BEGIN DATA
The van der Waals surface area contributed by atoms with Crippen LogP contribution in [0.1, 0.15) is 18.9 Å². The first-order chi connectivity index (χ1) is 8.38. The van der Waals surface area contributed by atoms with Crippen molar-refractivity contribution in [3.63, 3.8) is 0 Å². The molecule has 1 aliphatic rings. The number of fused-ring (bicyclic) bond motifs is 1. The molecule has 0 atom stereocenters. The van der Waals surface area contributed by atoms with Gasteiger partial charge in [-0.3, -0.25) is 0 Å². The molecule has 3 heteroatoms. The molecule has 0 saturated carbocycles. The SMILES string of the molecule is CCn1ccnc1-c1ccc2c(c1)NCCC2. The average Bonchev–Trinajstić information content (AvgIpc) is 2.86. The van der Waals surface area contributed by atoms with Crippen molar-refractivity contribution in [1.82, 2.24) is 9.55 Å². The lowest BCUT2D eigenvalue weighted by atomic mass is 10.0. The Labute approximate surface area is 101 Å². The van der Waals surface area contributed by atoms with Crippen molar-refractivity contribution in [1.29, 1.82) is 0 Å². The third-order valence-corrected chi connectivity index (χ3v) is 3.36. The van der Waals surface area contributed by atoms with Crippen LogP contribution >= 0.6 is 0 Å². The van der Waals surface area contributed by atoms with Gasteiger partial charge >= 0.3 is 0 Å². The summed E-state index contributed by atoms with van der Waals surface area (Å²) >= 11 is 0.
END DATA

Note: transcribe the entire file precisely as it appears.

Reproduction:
The van der Waals surface area contributed by atoms with Crippen LogP contribution in [0.1, 0.15) is 18.9 Å². The first-order chi connectivity index (χ1) is 8.38. The van der Waals surface area contributed by atoms with Crippen molar-refractivity contribution in [3.63, 3.8) is 0 Å². The molecule has 1 aliphatic rings. The number of fused-ring (bicyclic) bond motifs is 1. The molecule has 0 atom stereocenters. The van der Waals surface area contributed by atoms with Gasteiger partial charge in [-0.3, -0.25) is 0 Å². The molecule has 3 heteroatoms. The molecule has 0 saturated carbocycles. The SMILES string of the molecule is CCn1ccnc1-c1ccc2c(c1)NCCC2. The average Bonchev–Trinajstić information content (AvgIpc) is 2.86. The van der Waals surface area contributed by atoms with Crippen molar-refractivity contribution in [1.82, 2.24) is 9.55 Å². The lowest BCUT2D eigenvalue weighted by atomic mass is 10.0. The Labute approximate surface area is 101 Å². The van der Waals surface area contributed by atoms with Crippen molar-refractivity contribution in [1.29, 1.82) is 0 Å². The third-order valence-corrected chi connectivity index (χ3v) is 3.36. The van der Waals surface area contributed by atoms with Crippen LogP contribution >= 0.6 is 0 Å². The van der Waals surface area contributed by atoms with Gasteiger partial charge >= 0.3 is 0 Å². The summed E-state index contributed by atoms with van der Waals surface area (Å²) >= 11 is 0.